Are you planning to spend a week travelling on the Trans-Siberian Railway or at least make the overnight journey from St. Petersburg to Moscow? Then you should know that buying a ticket is far from the most difficult part of the journey. There are unwritten rules for those travelling by train in Russia that should always be observed.
Whether you’re in a second-class four-bunk coupé compartment or a third-class open-plan platzkart couchette car, there is always a small table by the lower bunk bed. Usually it is used by travellers for unwrapping their homemade food they have brought with them for the journey. But there is an injustice: If you’ve bought a ticket for a lower bunk bed, you get to be near the table. But if your ticket is for an upper bunk bed, you don’t. Admittedly, the tickets do not specify who is entitled to use the table, so passengers should be polite and offer a seat at the table to people who have an upper bunk bed ticket.
The first thing passengers do when they get on a train is change into casual clothes. Some people simply hang a sheet in the compartment (or awkwardly ask all the other passengers to leave the compartment). But, at the very least, this is not polite towards your travelling companions. Especially if they have already made their tea and unpacked their sandwiches. Some experienced travellers have mastered the skill of discreetly changing under a blanket, but, if you haven't attained this level of sophistication yet, head to the small “vestibule” - the open space at the end of the car - or, even better, the bathroom.
The biggest lines form in overnight trains prior to arrival at the final destination, because in the morning, everyone wants to wash up, brush their teeth and use the toilet. If there is a shower in your train car, you should also think about the other passengers and limit your time under the hot water.
It goes without saying that a long journey can be boring and you may want to talk to someone. But speaking loudly on the phone is not the best option. After all, the other passengers don't have to know what has happened to John's grandmother in California or why this year the potatoes in Idaho are not as large as last year. So, it’s better to talk on the phone in the vestibule at the end of the train car, while, inside the coupé, try to have a chat with your fellow travellers instead: Random travelling companions often turn out to be very interesting conversationalists.
Yes, smoking was banned on trains in Russia a few years ago, so now you'll have to wait until the train gets to a stop, and even then, it’s not guaranteed there will be a smoking area on the platform. And for smoking in non-designated areas, a passenger can end up with a fine of up to 1,500 rubles ($25). Perhaps it is a good time to give up the harmful habit?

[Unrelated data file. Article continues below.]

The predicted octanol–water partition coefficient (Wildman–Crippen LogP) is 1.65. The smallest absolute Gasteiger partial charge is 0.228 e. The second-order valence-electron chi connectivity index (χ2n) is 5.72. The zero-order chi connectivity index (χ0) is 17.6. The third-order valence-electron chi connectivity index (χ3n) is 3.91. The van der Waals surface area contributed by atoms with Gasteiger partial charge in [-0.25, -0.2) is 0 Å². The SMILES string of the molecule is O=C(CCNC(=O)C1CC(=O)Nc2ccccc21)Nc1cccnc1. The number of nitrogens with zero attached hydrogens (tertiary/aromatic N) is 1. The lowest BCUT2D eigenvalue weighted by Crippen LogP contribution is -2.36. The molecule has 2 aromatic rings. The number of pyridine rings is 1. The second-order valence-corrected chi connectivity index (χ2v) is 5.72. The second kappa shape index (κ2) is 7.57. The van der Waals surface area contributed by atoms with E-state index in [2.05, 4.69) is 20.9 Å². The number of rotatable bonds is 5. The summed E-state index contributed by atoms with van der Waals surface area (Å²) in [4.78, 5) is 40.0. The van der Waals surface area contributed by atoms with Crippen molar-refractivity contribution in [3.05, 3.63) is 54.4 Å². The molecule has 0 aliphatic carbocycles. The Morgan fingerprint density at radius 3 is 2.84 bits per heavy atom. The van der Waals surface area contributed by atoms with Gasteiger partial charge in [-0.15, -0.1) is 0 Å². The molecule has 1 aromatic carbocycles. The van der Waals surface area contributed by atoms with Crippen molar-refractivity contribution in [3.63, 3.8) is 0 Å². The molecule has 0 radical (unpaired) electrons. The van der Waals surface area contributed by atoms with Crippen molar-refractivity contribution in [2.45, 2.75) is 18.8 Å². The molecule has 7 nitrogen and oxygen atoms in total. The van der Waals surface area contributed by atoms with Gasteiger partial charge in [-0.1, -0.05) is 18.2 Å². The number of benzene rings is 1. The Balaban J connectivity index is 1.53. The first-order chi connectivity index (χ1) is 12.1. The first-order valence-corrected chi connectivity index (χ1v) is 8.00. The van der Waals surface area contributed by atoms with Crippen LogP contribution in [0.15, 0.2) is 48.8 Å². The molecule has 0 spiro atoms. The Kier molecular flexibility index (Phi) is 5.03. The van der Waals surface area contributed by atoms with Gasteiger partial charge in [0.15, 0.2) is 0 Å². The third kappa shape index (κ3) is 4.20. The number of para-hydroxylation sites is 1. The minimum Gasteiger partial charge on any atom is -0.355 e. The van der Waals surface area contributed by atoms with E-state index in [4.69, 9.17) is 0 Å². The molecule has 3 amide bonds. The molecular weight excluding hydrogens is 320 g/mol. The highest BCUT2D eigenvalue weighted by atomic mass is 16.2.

Even in winter it is VERY warm on Russian trains. Just imagine what will happen to your chicken if you leave it out on the table overnight? Try to eat meat and dairy products on the first day, and for a journey lasting several days stock up on nuts and crackers, or go to the restaurant car.
If you travel by train for more than one day in the summer, don't take seats 9-12 and 21-24. The thing is, these seats are in compartments with emergency exit windows - in other words, you won't be able to open the window and will suffer from the lack of fresh air. Even if you have air conditioning in the train, it will only start working when the train is moving over 30 km/h (and if the stops are frequent - for example on a train travelling along the Black Sea coast - the speed will be low, due to the numerous stops). It’s easy to avoid these seats when buying tickets online - as a rule, they are in the third and sixth compartments, counting from the attendant's compartment (Check out our guide for more details on how to book a train journey).
Also, don't book seats on a lower bunk bed at the end of the train car if you are tall. It usually has a partition at the end that will make it uncomfortable for you.
Locals may ask you to take a parcel for a relative in the city you are travelling to. Naturally, never do this if you don't know what exactly you will be carrying.
Train car attendants don't just check tickets and sell tea. In the train car, they are in charge and deal with all issues that may arise. They can provide medical assistance, wake you up before the right stop or even find a better category seat for you. Also, in new train cars, attendants have a mini-fridge in their compartment, so if you behave well you can ask them to put your perishable food there.
Generally speaking, it's not good for you to eat before going to bed but, if you can't wait, go to the restaurant car. Even smelly socks that have not been changed for three days won't kill the smell of freshly-made instant noodles. And for those who do eat instant noodles or instant mashed potatoes in a stuffy train car at night, there is a special cauldron waiting in hell!
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